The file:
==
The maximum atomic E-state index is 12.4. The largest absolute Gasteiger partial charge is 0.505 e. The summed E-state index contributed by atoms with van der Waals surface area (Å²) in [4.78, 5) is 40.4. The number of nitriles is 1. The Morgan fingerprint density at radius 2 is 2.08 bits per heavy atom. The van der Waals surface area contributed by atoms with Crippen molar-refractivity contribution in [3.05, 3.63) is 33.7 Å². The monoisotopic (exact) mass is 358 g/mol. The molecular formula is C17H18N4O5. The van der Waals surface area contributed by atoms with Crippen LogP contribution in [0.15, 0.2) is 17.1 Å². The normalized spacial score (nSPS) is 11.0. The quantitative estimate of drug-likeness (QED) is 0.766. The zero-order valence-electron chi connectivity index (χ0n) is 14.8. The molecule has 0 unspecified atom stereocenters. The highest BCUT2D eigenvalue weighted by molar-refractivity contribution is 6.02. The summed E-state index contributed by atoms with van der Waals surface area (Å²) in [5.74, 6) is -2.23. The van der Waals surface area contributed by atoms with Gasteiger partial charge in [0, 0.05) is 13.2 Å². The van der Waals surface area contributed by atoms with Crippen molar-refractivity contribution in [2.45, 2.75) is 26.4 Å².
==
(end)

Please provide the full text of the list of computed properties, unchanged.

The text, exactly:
The maximum atomic E-state index is 12.4. The largest absolute Gasteiger partial charge is 0.505 e. The summed E-state index contributed by atoms with van der Waals surface area (Å²) in [4.78, 5) is 40.4. The number of nitriles is 1. The Morgan fingerprint density at radius 2 is 2.08 bits per heavy atom. The van der Waals surface area contributed by atoms with Crippen molar-refractivity contribution in [3.05, 3.63) is 33.7 Å². The monoisotopic (exact) mass is 358 g/mol. The molecular formula is C17H18N4O5. The van der Waals surface area contributed by atoms with Crippen LogP contribution in [0.15, 0.2) is 17.1 Å². The normalized spacial score (nSPS) is 11.0. The quantitative estimate of drug-likeness (QED) is 0.766. The zero-order valence-electron chi connectivity index (χ0n) is 14.8. The molecule has 0 unspecified atom stereocenters. The highest BCUT2D eigenvalue weighted by molar-refractivity contribution is 6.02. The summed E-state index contributed by atoms with van der Waals surface area (Å²) in [5.74, 6) is -2.23. The van der Waals surface area contributed by atoms with Gasteiger partial charge in [0, 0.05) is 13.2 Å². The van der Waals surface area contributed by atoms with Crippen molar-refractivity contribution in [2.45, 2.75) is 26.4 Å².